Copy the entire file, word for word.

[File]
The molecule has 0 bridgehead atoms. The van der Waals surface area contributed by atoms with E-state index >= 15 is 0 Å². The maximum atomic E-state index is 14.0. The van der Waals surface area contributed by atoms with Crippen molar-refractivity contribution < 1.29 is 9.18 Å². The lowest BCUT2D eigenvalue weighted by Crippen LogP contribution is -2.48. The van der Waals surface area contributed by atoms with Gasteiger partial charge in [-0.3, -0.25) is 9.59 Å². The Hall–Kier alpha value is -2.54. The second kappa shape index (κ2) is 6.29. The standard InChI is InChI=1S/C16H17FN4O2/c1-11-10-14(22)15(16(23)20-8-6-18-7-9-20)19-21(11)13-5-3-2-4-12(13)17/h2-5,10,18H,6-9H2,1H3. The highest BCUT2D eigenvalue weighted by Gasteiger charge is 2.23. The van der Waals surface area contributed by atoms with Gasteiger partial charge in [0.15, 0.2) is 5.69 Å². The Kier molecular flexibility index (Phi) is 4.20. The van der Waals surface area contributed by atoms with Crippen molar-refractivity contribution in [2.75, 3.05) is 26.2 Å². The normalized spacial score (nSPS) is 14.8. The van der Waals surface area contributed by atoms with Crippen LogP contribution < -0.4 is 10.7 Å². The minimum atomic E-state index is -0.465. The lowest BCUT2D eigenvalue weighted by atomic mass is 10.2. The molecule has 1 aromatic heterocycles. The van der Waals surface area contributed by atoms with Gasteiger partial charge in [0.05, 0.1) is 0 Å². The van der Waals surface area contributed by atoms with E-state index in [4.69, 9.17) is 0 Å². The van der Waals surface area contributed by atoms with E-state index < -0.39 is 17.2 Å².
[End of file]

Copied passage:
The molecule has 0 bridgehead atoms. The van der Waals surface area contributed by atoms with E-state index >= 15 is 0 Å². The maximum atomic E-state index is 14.0. The van der Waals surface area contributed by atoms with Crippen molar-refractivity contribution < 1.29 is 9.18 Å². The lowest BCUT2D eigenvalue weighted by Crippen LogP contribution is -2.48. The van der Waals surface area contributed by atoms with Gasteiger partial charge in [-0.3, -0.25) is 9.59 Å². The Hall–Kier alpha value is -2.54. The second kappa shape index (κ2) is 6.29. The standard InChI is InChI=1S/C16H17FN4O2/c1-11-10-14(22)15(16(23)20-8-6-18-7-9-20)19-21(11)13-5-3-2-4-12(13)17/h2-5,10,18H,6-9H2,1H3. The highest BCUT2D eigenvalue weighted by Gasteiger charge is 2.23. The van der Waals surface area contributed by atoms with Gasteiger partial charge in [0.15, 0.2) is 5.69 Å². The Kier molecular flexibility index (Phi) is 4.20. The van der Waals surface area contributed by atoms with Crippen molar-refractivity contribution in [2.75, 3.05) is 26.2 Å². The normalized spacial score (nSPS) is 14.8. The van der Waals surface area contributed by atoms with Crippen LogP contribution < -0.4 is 10.7 Å². The minimum atomic E-state index is -0.465. The lowest BCUT2D eigenvalue weighted by atomic mass is 10.2. The molecule has 1 aromatic heterocycles. The van der Waals surface area contributed by atoms with Gasteiger partial charge in [0.05, 0.1) is 0 Å². The van der Waals surface area contributed by atoms with E-state index in [4.69, 9.17) is 0 Å². The van der Waals surface area contributed by atoms with E-state index < -0.39 is 17.2 Å².